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Mass of Chrism, 2018

St. Joseph’s Basilica
26 March 2018

[Isaiah 61: 1-3a, 6a, 8b-9; Revelation 1: 5-8; Luke 4:16-21]

Over the past few months I have been hosting a number of listening sessions with different groups of people. The aim is to hear from them their reflections, insights and concerns with respect to their life of faith. A great deal has been shared and a number of themes have emerged. Tonight, I highlight one in particular because it recurs frequently. I've heard it often not only in the context of these listening sessions, but also nearly every time I speak with someone about the living out of the Gospel in their lives. The issue is this: the great challenge we encounter today in giving witness to Jesus Christ. Whether it is in the workplace, on a university campus or even sometimes in the home, disciples of our Lord are finding themselves misunderstood, criticized, mocked, or even without a job, if they differ with the prevailing mindset by standing up for Christ and the teaching of his Church. Very often do we find that what we know and proclaim to be good news is received by our contemporaries as anything but. The message is rejected, together with its messenger. It is, indeed, very difficult today to be a faithful witness to Jesus Christ.

Let's keep this in mind as we listen again to the Book of Revelation: "[Grace to you and peace] from Jesus Christ, the faithful witness, the firstborn of the dead, and the ruler of the kings of the earth." (Rev. 1:5) Giving witness stands at the heart of the earthly ministry of our Lord. As he fulfilled the ancient prophecy of Isaiah, and went forth in the power of the Spirit to proclaim glad tidings, he gave witness to the love of his heavenly Father. This brought him before the hostility of the religious and political powers of his day. To his call from the Father he was always faithful, he was the "faithful witness". His fidelity arose from his absolute trust at all times in the all-powerful love of the Father. He stayed faithful to the end, offering his supreme and perfect act of witness from the Cross.

Like our Lord, we, too, find ourselves standing before the authorities of our time. Today, though, it is not the military might of Rome or the jealous rage of Temple leaders that confront us. Rather, we find ourselves up against powerful forces coursing through governments, universities, media, regulatory bodies and the like that seek with increasing insistence and malice to muzzle the Gospel by silencing the followers of Jesus Christ. But, we shall not be silenced. The one to whom we give witness is the Son of God who loves us, as St. John says, and who has freed us from our sins by his blood. In our encounter with Jesus Christ we have been transformed! In him we have met the Father, whose love liberates us and offers salvation to the world! How can we not proclaim the Gospel? How can we not give witness?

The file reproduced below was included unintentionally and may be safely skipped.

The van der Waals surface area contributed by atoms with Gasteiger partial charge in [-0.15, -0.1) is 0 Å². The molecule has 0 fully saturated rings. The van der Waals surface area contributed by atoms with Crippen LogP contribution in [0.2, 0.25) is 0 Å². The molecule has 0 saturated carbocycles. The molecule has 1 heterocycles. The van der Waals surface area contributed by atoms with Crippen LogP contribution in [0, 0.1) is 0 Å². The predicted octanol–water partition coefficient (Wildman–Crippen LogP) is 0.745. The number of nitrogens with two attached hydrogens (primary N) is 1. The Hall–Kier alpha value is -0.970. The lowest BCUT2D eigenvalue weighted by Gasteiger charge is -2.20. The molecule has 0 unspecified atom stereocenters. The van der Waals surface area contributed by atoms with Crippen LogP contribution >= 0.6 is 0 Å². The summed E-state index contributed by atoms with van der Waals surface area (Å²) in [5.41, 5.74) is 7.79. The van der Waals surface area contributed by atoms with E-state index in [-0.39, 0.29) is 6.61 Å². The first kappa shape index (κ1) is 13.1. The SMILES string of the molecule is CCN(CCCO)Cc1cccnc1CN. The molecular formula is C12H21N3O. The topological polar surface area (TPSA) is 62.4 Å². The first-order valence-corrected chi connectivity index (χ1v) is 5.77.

When we meet resistance, as we inevitably shall, where do we find the strength to persevere? How do we remain faithful to our calling? For the answer, we can look this evening to the oils that will be blessed and consecrated. Each in its own way points to our participation in the life and mission of Jesus Christ. The oil of catechumens gives to those preparing for Baptism Christ's power to resist evil and temptation. The oil of the sick brings to those anointed by it the healing touch of Christ. Sacred chrism grants to the baptized, confirmed and ordained their own particular configuration to Christ. In other words, by pondering these oils and their use by the Church we are reminded of the many ways in which the Holy Spirit is at work in believers so to unite us to Jesus Christ that his very life becomes the animating principle of our own. From this vital union flow all the gifts needed for the accomplishment of our calling, including the gift of fidelity. By granting us a share in his faithfulness, Jesus enables us to be the faithful witnesses that he calls us to be, the faithful witnesses our world needs us to be.

To Jesus, then, our hearts must turn constantly, as daily we seek to live out our vocation as his disciples. Apart from him, we can do nothing. For this reason, he has made himself accessible to us in the sacraments of the Church, especially in the Eucharist. There we draw life and strength for witness through communion with his very Body and Blood.

From our awareness of the need for the Eucharist arises our appreciation for the men by whose ministry it is rendered available to us, our priests. At every Chrism Mass, the Church gives thanks to Almighty God for the gift of the priesthood and for those who exercise this ministry. So, as Bishop of this local Church, I want to offer thanks for the priests who serve us in this portion of the Lord's vineyard. I know I speak not only in my own name but also on behalf of all who are gathered here when I say to you, Fathers, a heartfelt "thank you" for giving your lives to Christ out of love for him and his people. You serve us well, and we are all very grateful.

I now invite you, Fathers, to stand and renew your priestly commitment. 

✠ Richard W. Smith
    Archbishop of Edmonton

26 March 2018